I knew it was hard work to write a book - but wow, the research alone boggles the mind. Congratulations on all your releases Carolyn. I'll have to check out your historical novels. My first one was Jennifer's The Madness of Lord Ian Mackenzie and I loved it.

Carolyn May 28, 2009 at 2:42 PM  

Thanks everyone for all the great comments! Waving to all the twitter folks, too! I feel so popular. Jennifer did a fantastic job with her interview questions and hey! She even got an image of The History of London in Maps which is awesome indeed!

And, obviously, the Chatelaines rock. I love their books.

Gwen Hayes May 28, 2009 at 2:47 PM  

oh..also, I already have a copy of the giveaway book so don't enter me in the drawing. :)

Maija P. May 29, 2009 at 5:48 AM  

I've heard such good things about your books, especially Scandal. Still, I'm ashamed to admit that I haven't read anything by you - yet. I love historical and paranormal romance, so I'll have to give them a try.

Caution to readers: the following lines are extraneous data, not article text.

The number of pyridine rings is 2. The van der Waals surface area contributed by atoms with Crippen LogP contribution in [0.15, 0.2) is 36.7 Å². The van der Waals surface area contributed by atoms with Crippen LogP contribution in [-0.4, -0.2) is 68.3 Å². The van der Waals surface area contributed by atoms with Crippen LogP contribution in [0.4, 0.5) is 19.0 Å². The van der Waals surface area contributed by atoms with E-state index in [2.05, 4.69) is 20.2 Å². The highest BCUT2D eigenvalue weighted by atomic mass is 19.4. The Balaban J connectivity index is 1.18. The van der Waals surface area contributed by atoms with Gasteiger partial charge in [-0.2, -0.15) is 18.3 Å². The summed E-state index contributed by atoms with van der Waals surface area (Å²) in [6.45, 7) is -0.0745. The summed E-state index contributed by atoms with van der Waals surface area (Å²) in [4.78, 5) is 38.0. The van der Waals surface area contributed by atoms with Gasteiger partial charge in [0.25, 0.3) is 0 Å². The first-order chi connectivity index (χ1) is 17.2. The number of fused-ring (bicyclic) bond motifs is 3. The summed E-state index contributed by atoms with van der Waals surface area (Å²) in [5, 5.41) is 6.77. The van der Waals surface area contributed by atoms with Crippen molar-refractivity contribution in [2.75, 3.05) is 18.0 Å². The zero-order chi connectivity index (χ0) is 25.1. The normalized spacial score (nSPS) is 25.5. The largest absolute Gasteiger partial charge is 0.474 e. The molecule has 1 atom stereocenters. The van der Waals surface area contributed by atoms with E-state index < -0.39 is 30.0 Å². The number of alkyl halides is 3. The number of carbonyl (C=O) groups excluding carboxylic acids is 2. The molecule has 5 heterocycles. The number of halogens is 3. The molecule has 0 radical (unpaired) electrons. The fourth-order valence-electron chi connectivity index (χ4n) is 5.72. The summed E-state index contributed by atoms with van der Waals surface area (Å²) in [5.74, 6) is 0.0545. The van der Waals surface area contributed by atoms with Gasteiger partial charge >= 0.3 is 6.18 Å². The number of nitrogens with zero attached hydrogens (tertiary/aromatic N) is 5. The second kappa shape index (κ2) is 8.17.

It's nice to know that the heroine in Scandal is an author. I have a tender place in my heart towards historical books that have women in some sort of occupation.

RachieG May 29, 2009 at 6:12 AM  

Hey Carolyn! :) I really enjoyed "My Forbidden Desire" It was a bit different from other things I had read and really really enjoyed it!

Keep up the awesomeness!

Jennifer Ashley/ Allyson James / Ashley Gardner May 29, 2009 at 12:33 PM  
This comment has been removed by the author.
Jennifer Ashley/ Allyson James / Ashley Gardner May 29, 2009 at 12:37 PM  


BUCKY, please email me at:

jenniferashley @ (no spaces) with your snail mail addy and we'll get you fixed up with Carolyn's book, My Wicked Enemy.

Thanks everyone!

(Deleted comment above due to boo boo.)

Amanda McIntyre June 3, 2009 at 6:06 AM  

I was wondering if you might give us more information on the book, "The History of London in Maps" in particular the order information? I would LOVE to have this resource if you're willing to share!

Amanda M.

Amanda McIntyre June 3, 2009 at 6:47 AM  

Hi Carolyn;)
I managed to find an obscure copy of the History of London in Maps! thanks! Not as easy as I thought it might be!

Amanda M